Gerdes, A. B. M., and Alpers, G. W. (2014). You see what you fear: spiders gain preferential access to conscious perception in spider-phobic patients. J. Exp. Psychopathol. 5, 14–28. doi: 10.5127/jep.033212

CrossRef Full Text | Google Scholar

Gerdes, A. B. M., Uhl, G., and Alpers, G. W. (2009). Spiders are special: harmfulness does not explain why they are feared. Evol. Hum. Behav. 30, 66–77. doi: 10.1016/j.evolhumbehav.2008.08.005

CrossRef Full Text | Google Scholar

Gerdes, A. B. M., Wieser, M. J., and Alpers, G. W. (2014). Emotional pictures and sounds: a review of multimodal interactions of emotion cues in multiple domains. Front. Psychol. 5:1351. doi: 10.3389/fpsyg.2014.01351

PubMed Abstract | CrossRef Full Text | Google Scholar

Globisch, J., Hamm, A. O., and Esteves, F. (1999). Fear appears fast: temporal course of startle reflex potentiation in animal fearful subjects. Psychophysiology 36, 66–75. doi: 10.1017/S0048577299970634

PubMed Abstract | CrossRef Full Text | Google Scholar

Gorini, A., Capideville, C. S., De Leo, G., Mantovani, F., and Riva, G. (2011). The role of immersion and narrative in mediated presence: the virtual hospital experience. Cyberpsychol. Behav. Soc. Netw. 14, 99–105. doi: 10.1089/cyber.2010.0100

PubMed Abstract | CrossRef Full Text | Google Scholar

Harris, S. R., Kemmerling, R. L., and North, M. M. (2002). Brief virtual reality therapy for public speaking anxiety. Cyberpsychol. Behav. 5, 543–550. doi: 10.1089/109493102321018187

PubMed Abstract | CrossRef Full Text | Google Scholar

Hermans, D., Dirikx, T., Vansteenwegenin, D., Baeyens, F., Van den Bergh, O., and Eelen, P. (2005). Reinstatement of fear responses in human aversive conditioning. Behav. Res. Ther. 43, 533–551. doi: 10.1016/j.brat.2004.03.013

PubMed Abstract | CrossRef Full Text | Google Scholar

Hoffman, H., Garcia-Palacios, A., Patterson, D., Jensen, M., Furness, T., and Ammons, J. W. (2001). The effectiveness of virtual reality for dental pain control: a case study. Cyberpsychol. Behav. 4, 527–535. doi: 10.1089/109493101750527088

PubMed Abstract | CrossRef Full Text | Google Scholar

Hoffman, H., Groen, J., Rousseau, S., Hollander, A., Winn, W., Wells, M., et al. (1996). Tactile augmentation: enhancing presence in virtual reality with tactile feedback from real objects. Paper Presented at the American Psychological Society, San Francisco, CA.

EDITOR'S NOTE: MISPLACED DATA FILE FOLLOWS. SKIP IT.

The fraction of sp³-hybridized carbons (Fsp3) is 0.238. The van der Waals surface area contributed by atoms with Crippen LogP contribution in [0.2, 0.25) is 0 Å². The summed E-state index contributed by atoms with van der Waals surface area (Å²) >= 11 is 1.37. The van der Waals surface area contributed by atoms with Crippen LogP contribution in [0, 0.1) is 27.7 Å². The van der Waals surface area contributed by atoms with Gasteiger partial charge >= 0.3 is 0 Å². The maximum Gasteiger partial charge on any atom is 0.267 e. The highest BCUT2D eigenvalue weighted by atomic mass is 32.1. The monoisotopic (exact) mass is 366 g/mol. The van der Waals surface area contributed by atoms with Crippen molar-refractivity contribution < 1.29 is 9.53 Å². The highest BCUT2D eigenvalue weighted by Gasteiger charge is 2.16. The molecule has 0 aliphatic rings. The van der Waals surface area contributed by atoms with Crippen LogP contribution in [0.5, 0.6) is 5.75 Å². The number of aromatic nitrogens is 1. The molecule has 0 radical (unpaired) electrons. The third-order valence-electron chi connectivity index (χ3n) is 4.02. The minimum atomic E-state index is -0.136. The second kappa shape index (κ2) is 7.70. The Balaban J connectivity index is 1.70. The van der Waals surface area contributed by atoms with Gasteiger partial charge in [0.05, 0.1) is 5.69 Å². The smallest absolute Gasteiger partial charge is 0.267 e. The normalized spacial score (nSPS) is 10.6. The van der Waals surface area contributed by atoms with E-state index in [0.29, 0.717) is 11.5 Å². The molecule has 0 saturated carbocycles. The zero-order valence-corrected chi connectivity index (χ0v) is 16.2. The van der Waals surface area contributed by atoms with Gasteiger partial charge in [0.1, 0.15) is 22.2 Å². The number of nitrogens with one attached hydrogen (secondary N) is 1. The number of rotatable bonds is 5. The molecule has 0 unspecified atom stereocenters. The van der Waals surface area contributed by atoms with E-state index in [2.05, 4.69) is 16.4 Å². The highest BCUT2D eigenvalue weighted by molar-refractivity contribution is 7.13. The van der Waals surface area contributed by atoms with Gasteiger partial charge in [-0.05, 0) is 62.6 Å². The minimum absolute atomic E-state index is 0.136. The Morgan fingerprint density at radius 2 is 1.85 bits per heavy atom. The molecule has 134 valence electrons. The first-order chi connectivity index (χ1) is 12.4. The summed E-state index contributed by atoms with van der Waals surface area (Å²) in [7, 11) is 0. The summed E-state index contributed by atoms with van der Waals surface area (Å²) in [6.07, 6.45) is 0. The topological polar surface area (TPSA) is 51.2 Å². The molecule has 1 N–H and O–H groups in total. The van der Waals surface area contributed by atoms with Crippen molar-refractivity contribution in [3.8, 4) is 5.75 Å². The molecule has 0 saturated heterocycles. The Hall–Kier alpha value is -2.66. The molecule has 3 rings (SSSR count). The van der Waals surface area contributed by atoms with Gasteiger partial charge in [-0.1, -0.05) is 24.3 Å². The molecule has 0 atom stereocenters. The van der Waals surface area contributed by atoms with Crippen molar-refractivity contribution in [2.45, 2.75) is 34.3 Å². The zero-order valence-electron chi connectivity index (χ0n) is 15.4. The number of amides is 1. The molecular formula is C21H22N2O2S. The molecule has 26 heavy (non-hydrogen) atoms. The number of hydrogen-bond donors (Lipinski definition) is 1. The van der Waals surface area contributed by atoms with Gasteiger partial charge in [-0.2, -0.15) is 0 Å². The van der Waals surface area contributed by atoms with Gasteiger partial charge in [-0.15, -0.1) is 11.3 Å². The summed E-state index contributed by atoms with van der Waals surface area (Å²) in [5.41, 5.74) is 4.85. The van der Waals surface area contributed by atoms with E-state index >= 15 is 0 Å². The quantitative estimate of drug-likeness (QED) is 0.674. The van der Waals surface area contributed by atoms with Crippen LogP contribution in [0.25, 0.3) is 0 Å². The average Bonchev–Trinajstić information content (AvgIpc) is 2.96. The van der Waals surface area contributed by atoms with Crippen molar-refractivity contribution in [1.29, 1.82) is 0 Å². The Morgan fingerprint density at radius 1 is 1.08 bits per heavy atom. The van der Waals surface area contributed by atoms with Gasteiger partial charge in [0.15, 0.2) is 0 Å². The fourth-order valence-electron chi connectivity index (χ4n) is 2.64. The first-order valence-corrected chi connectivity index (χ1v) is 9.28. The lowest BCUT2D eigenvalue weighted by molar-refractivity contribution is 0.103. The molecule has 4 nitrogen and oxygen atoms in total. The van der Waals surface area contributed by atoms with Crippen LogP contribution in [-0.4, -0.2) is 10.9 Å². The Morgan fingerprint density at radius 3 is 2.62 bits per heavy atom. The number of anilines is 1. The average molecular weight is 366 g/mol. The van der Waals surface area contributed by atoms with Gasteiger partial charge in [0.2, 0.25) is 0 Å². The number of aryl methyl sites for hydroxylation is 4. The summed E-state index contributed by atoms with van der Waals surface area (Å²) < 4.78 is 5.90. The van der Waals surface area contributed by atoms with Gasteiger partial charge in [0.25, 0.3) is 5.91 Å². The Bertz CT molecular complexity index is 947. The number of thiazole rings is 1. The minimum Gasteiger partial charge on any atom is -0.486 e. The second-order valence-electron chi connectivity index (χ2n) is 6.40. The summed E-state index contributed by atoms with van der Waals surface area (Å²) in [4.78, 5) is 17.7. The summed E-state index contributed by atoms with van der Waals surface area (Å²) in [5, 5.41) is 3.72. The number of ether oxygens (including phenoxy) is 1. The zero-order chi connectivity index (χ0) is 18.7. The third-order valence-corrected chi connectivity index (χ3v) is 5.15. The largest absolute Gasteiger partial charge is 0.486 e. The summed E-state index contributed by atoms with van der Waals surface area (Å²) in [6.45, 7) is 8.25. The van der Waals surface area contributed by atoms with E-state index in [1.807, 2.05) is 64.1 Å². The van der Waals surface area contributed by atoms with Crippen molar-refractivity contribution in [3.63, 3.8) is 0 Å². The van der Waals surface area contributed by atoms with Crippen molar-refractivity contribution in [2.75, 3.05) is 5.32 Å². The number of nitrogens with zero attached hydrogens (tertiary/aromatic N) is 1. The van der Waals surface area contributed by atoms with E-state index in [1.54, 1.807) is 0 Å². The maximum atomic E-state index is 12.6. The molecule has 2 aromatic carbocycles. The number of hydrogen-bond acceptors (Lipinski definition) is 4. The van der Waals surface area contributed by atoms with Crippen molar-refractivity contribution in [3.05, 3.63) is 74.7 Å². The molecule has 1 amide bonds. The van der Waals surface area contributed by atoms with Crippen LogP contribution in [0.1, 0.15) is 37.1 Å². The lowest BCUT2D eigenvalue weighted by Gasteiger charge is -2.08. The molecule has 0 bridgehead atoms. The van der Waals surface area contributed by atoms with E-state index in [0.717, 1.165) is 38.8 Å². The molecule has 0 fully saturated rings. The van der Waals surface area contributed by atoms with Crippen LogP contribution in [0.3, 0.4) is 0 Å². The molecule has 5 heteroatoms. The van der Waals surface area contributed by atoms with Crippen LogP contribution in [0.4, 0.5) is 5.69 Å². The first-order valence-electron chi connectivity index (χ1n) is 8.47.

Google Scholar

Hoffman, H. G., Garcia-Palacios, A., Carlin, C., Furness, T. A. I., and Botella-Arbona, C. (2003). Interfaces that heal: coupling real and virtual objects to cure spider phobia. Int. J. Hum. Comput. Interact. 16, 283–300. doi: 10.1207/S15327590IJHC1602_08

CrossRef Full Text | Google Scholar

Iachini, T., Coello, Y., Frassinetti, F., and Ruggiero, G. (2014). Body space in social interactions: a comparison of reaching and comfort distance in immersive virtual reality. PLoS ONE 9:e111511. doi: 10.1371/journal.pone.0111511

PubMed Abstract | CrossRef Full Text | Google Scholar

Ijsselsteijn, W., de Ridder, H., Freeman, J., Avons, S. E., and Bouwhuis, D. (2001). Effects of stereoscopic presentation, image motion, and screen size on subjective and objective corroborative measures of presence. Presence 10, 298–311. doi: 10.1162/105474601300343621

CrossRef Full Text | Google Scholar

Ijsselsteijn, W. A., Kort, Y. A. W. D., and Haans, A. (2006). Is this my hand I see before me? The rubber hand illusion in reality, virtual reality, and mixed reality. Presence 15, 455–464. doi: 10.1162/pres.15.4.455

CrossRef Full Text | Google Scholar

Klorman, R., Weerts, T. C., Hastings, J. E., Melamed, B. G., and Lang, P. J. (1974). Psychometric description of some specific-fear questionnaires. Behav. Ther. 5, 401–409. doi: 10.1016/S0005-7894(74)80008-0

CrossRef Full Text | Google Scholar

Kret, M. E., and de Gelder, B. (2010). Social context influences recognition of bodily expressions. Exp. Brian Res. 203, 169–180. doi: 10.1007/s00221-010-2220-8

PubMed Abstract | CrossRef Full Text | Google Scholar

Lang, P. J. (1979). A bio-informational theory of emotional imagery. Psychophysiology 16, 495–512. doi: 10.1111/j.1469-8986.1979.tb01511.x

PubMed Abstract | CrossRef Full Text | Google Scholar

Laux, L., Glanzmann, P., Schaffner, P., and Spielberger, C. D. (1981). State-Trait-Angstinventar (STAI). [State-Trait-Anxiety Inventory]. Weinheim: Beltz.

Google Scholar

LeDoux, J. (1996). The Emotional Brain. New York, NY: Simon & Schuster.

Google Scholar

LeDoux, J. (2012). Rethinking the emotional brain. Neuron 73, 653–676. doi: 10.1016/j.neuron.2012.02.004

PubMed Abstract | CrossRef Full Text | Google Scholar

LeDoux, J. (2014). Coming to terms with fear. Proc. Natl. Acad. Sci. U.S.A. 111, 2871–2878. doi: 10.1073/pnas.1400335111

PubMed Abstract | CrossRef Full Text | Google Scholar

Ling, Y., Brinkman, W. P., Nefs, H. T., Qu, C., and Heynderickx, I. (2012). Effects of stereoscopic viewing on presence, anxiety, and cybersickness in a virtual reality environment for public speaking. Presence 21, 254–267. doi: 10.1162/PRES_a_00111